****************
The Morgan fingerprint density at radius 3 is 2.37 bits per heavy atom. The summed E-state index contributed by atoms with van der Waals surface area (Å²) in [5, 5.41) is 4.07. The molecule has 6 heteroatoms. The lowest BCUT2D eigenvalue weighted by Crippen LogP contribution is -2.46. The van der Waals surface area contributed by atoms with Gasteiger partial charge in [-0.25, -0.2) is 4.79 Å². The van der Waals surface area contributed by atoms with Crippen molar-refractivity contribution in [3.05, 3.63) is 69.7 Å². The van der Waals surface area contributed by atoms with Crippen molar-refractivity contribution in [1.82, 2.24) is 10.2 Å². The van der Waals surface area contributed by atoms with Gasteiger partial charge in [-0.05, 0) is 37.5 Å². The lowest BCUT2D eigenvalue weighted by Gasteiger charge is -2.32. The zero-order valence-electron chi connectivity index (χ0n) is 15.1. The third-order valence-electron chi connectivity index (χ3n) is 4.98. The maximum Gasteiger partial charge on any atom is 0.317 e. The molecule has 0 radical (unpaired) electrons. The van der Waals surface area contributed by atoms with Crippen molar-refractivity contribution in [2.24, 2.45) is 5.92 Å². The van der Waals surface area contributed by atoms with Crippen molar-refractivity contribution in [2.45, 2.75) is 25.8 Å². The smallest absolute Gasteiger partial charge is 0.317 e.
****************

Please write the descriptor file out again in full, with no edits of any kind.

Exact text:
The Morgan fingerprint density at radius 3 is 2.37 bits per heavy atom. The summed E-state index contributed by atoms with van der Waals surface area (Å²) in [5, 5.41) is 4.07. The molecule has 6 heteroatoms. The lowest BCUT2D eigenvalue weighted by Crippen LogP contribution is -2.46. The van der Waals surface area contributed by atoms with Gasteiger partial charge in [-0.25, -0.2) is 4.79 Å². The van der Waals surface area contributed by atoms with Crippen molar-refractivity contribution in [3.05, 3.63) is 69.7 Å². The van der Waals surface area contributed by atoms with Crippen molar-refractivity contribution in [1.82, 2.24) is 10.2 Å². The van der Waals surface area contributed by atoms with Gasteiger partial charge in [-0.05, 0) is 37.5 Å². The lowest BCUT2D eigenvalue weighted by Gasteiger charge is -2.32. The zero-order valence-electron chi connectivity index (χ0n) is 15.1. The third-order valence-electron chi connectivity index (χ3n) is 4.98. The maximum Gasteiger partial charge on any atom is 0.317 e. The molecule has 0 radical (unpaired) electrons. The van der Waals surface area contributed by atoms with Crippen molar-refractivity contribution in [2.24, 2.45) is 5.92 Å². The van der Waals surface area contributed by atoms with Crippen molar-refractivity contribution in [2.45, 2.75) is 25.8 Å². The smallest absolute Gasteiger partial charge is 0.317 e.